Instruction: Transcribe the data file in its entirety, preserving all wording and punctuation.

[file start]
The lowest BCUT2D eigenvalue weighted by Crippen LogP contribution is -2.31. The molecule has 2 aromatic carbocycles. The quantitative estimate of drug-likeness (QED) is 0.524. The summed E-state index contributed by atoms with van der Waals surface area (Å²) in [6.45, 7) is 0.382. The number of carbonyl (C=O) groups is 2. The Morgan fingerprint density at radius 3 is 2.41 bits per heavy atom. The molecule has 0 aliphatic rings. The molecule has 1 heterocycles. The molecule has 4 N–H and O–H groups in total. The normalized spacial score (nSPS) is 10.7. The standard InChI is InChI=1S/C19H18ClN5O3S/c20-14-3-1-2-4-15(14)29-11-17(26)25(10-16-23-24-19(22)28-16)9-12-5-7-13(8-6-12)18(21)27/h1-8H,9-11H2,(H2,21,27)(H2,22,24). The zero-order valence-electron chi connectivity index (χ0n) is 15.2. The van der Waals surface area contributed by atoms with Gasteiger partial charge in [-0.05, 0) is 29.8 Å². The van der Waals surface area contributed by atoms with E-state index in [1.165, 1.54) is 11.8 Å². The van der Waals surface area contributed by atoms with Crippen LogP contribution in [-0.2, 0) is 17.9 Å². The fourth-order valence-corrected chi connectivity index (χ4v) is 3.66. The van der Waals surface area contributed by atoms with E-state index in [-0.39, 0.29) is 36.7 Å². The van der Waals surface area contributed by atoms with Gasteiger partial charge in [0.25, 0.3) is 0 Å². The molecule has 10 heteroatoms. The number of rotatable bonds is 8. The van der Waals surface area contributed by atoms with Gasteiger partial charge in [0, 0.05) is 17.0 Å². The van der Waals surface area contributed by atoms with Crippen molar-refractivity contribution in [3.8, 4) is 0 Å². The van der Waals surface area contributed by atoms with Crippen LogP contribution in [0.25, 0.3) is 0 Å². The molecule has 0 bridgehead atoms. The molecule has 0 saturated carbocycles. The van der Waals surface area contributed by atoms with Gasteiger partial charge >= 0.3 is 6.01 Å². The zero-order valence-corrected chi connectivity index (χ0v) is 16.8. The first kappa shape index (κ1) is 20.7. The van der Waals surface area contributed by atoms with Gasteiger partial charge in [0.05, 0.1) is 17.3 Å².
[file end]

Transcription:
The lowest BCUT2D eigenvalue weighted by Crippen LogP contribution is -2.31. The molecule has 2 aromatic carbocycles. The quantitative estimate of drug-likeness (QED) is 0.524. The summed E-state index contributed by atoms with van der Waals surface area (Å²) in [6.45, 7) is 0.382. The number of carbonyl (C=O) groups is 2. The Morgan fingerprint density at radius 3 is 2.41 bits per heavy atom. The molecule has 0 aliphatic rings. The molecule has 1 heterocycles. The molecule has 4 N–H and O–H groups in total. The normalized spacial score (nSPS) is 10.7. The standard InChI is InChI=1S/C19H18ClN5O3S/c20-14-3-1-2-4-15(14)29-11-17(26)25(10-16-23-24-19(22)28-16)9-12-5-7-13(8-6-12)18(21)27/h1-8H,9-11H2,(H2,21,27)(H2,22,24). The zero-order valence-electron chi connectivity index (χ0n) is 15.2. The van der Waals surface area contributed by atoms with Gasteiger partial charge in [-0.05, 0) is 29.8 Å². The van der Waals surface area contributed by atoms with E-state index in [1.165, 1.54) is 11.8 Å². The van der Waals surface area contributed by atoms with Crippen LogP contribution in [-0.2, 0) is 17.9 Å². The fourth-order valence-corrected chi connectivity index (χ4v) is 3.66. The van der Waals surface area contributed by atoms with E-state index in [-0.39, 0.29) is 36.7 Å². The van der Waals surface area contributed by atoms with Gasteiger partial charge in [0.25, 0.3) is 0 Å². The molecule has 10 heteroatoms. The number of rotatable bonds is 8. The van der Waals surface area contributed by atoms with Gasteiger partial charge in [0, 0.05) is 17.0 Å². The van der Waals surface area contributed by atoms with Crippen molar-refractivity contribution in [3.8, 4) is 0 Å². The van der Waals surface area contributed by atoms with Crippen LogP contribution in [0.25, 0.3) is 0 Å². The molecule has 0 bridgehead atoms. The molecule has 0 saturated carbocycles. The van der Waals surface area contributed by atoms with Gasteiger partial charge >= 0.3 is 6.01 Å². The zero-order valence-corrected chi connectivity index (χ0v) is 16.8. The first kappa shape index (κ1) is 20.7. The van der Waals surface area contributed by atoms with Gasteiger partial charge in [0.05, 0.1) is 17.3 Å².